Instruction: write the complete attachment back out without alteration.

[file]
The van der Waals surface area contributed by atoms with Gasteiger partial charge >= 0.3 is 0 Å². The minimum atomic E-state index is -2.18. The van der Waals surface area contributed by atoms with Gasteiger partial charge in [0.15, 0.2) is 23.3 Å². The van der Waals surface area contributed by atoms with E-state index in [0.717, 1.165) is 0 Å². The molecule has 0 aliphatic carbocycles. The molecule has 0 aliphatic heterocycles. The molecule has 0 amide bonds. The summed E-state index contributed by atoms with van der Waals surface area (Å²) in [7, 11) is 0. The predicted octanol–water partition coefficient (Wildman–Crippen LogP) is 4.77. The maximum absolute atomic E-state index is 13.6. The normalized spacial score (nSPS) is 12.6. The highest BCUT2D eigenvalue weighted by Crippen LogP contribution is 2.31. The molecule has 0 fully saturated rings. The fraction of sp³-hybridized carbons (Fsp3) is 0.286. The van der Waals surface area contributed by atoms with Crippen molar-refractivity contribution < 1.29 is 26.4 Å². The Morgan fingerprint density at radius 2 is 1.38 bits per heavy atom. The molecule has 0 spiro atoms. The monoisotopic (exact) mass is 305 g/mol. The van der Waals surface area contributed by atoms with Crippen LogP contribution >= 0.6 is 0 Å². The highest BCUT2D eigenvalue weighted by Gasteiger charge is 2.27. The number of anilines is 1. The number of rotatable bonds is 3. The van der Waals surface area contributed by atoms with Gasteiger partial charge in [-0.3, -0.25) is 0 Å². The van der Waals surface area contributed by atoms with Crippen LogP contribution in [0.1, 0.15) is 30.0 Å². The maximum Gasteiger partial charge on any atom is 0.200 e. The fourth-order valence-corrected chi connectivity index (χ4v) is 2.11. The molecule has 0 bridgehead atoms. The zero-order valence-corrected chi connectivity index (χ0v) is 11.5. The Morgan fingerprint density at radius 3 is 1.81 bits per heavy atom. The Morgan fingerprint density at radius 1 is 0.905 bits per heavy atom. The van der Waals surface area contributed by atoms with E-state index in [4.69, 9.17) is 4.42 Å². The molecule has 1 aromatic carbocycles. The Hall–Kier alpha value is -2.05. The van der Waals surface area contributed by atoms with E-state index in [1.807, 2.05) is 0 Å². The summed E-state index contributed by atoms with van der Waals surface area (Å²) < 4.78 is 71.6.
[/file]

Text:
The van der Waals surface area contributed by atoms with Gasteiger partial charge >= 0.3 is 0 Å². The minimum atomic E-state index is -2.18. The van der Waals surface area contributed by atoms with Gasteiger partial charge in [0.15, 0.2) is 23.3 Å². The van der Waals surface area contributed by atoms with E-state index in [0.717, 1.165) is 0 Å². The molecule has 0 aliphatic carbocycles. The molecule has 0 aliphatic heterocycles. The molecule has 0 amide bonds. The summed E-state index contributed by atoms with van der Waals surface area (Å²) in [7, 11) is 0. The predicted octanol–water partition coefficient (Wildman–Crippen LogP) is 4.77. The maximum absolute atomic E-state index is 13.6. The normalized spacial score (nSPS) is 12.6. The highest BCUT2D eigenvalue weighted by Crippen LogP contribution is 2.31. The molecule has 0 fully saturated rings. The fraction of sp³-hybridized carbons (Fsp3) is 0.286. The van der Waals surface area contributed by atoms with Crippen molar-refractivity contribution < 1.29 is 26.4 Å². The Morgan fingerprint density at radius 2 is 1.38 bits per heavy atom. The molecule has 0 spiro atoms. The monoisotopic (exact) mass is 305 g/mol. The van der Waals surface area contributed by atoms with Crippen LogP contribution >= 0.6 is 0 Å². The highest BCUT2D eigenvalue weighted by Gasteiger charge is 2.27. The number of anilines is 1. The number of rotatable bonds is 3. The van der Waals surface area contributed by atoms with Gasteiger partial charge in [-0.3, -0.25) is 0 Å². The van der Waals surface area contributed by atoms with Crippen LogP contribution in [0.1, 0.15) is 30.0 Å². The maximum Gasteiger partial charge on any atom is 0.200 e. The fourth-order valence-corrected chi connectivity index (χ4v) is 2.11. The molecule has 0 bridgehead atoms. The zero-order valence-corrected chi connectivity index (χ0v) is 11.5. The Morgan fingerprint density at radius 3 is 1.81 bits per heavy atom. The Morgan fingerprint density at radius 1 is 0.905 bits per heavy atom. The van der Waals surface area contributed by atoms with E-state index in [4.69, 9.17) is 4.42 Å². The molecule has 1 aromatic carbocycles. The Hall–Kier alpha value is -2.05. The van der Waals surface area contributed by atoms with E-state index in [1.807, 2.05) is 0 Å². The summed E-state index contributed by atoms with van der Waals surface area (Å²) < 4.78 is 71.6.